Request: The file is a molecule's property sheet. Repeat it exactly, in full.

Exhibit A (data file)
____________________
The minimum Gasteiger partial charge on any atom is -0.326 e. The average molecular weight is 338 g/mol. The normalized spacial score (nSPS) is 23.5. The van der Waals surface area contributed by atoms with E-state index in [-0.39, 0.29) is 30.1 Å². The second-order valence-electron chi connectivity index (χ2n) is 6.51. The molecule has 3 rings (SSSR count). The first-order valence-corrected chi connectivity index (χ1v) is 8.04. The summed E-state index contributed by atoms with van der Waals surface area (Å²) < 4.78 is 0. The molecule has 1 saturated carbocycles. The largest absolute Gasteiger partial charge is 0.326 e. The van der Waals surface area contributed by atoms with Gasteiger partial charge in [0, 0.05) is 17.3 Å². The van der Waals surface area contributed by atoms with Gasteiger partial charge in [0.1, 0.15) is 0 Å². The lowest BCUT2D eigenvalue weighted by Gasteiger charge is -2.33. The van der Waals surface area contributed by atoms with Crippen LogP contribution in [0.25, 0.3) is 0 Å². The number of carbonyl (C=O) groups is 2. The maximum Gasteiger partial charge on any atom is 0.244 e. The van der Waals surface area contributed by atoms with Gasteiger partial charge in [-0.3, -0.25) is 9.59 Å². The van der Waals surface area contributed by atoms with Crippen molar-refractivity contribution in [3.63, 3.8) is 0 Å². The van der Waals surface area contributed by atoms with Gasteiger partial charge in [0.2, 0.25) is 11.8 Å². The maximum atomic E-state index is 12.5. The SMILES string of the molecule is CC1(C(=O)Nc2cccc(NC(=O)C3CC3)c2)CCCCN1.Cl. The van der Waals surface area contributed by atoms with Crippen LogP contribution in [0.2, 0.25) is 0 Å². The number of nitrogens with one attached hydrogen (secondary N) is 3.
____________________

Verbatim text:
The minimum Gasteiger partial charge on any atom is -0.326 e. The average molecular weight is 338 g/mol. The normalized spacial score (nSPS) is 23.5. The van der Waals surface area contributed by atoms with E-state index in [-0.39, 0.29) is 30.1 Å². The second-order valence-electron chi connectivity index (χ2n) is 6.51. The molecule has 3 rings (SSSR count). The first-order valence-corrected chi connectivity index (χ1v) is 8.04. The summed E-state index contributed by atoms with van der Waals surface area (Å²) < 4.78 is 0. The molecule has 1 saturated carbocycles. The largest absolute Gasteiger partial charge is 0.326 e. The van der Waals surface area contributed by atoms with Gasteiger partial charge in [0, 0.05) is 17.3 Å². The van der Waals surface area contributed by atoms with Gasteiger partial charge in [0.1, 0.15) is 0 Å². The lowest BCUT2D eigenvalue weighted by Gasteiger charge is -2.33. The van der Waals surface area contributed by atoms with Crippen LogP contribution in [0.25, 0.3) is 0 Å². The number of carbonyl (C=O) groups is 2. The maximum Gasteiger partial charge on any atom is 0.244 e. The van der Waals surface area contributed by atoms with Gasteiger partial charge in [-0.3, -0.25) is 9.59 Å². The van der Waals surface area contributed by atoms with Crippen molar-refractivity contribution in [3.63, 3.8) is 0 Å². The van der Waals surface area contributed by atoms with Gasteiger partial charge in [0.2, 0.25) is 11.8 Å². The maximum atomic E-state index is 12.5. The SMILES string of the molecule is CC1(C(=O)Nc2cccc(NC(=O)C3CC3)c2)CCCCN1.Cl. The van der Waals surface area contributed by atoms with Crippen LogP contribution in [0.2, 0.25) is 0 Å². The number of nitrogens with one attached hydrogen (secondary N) is 3.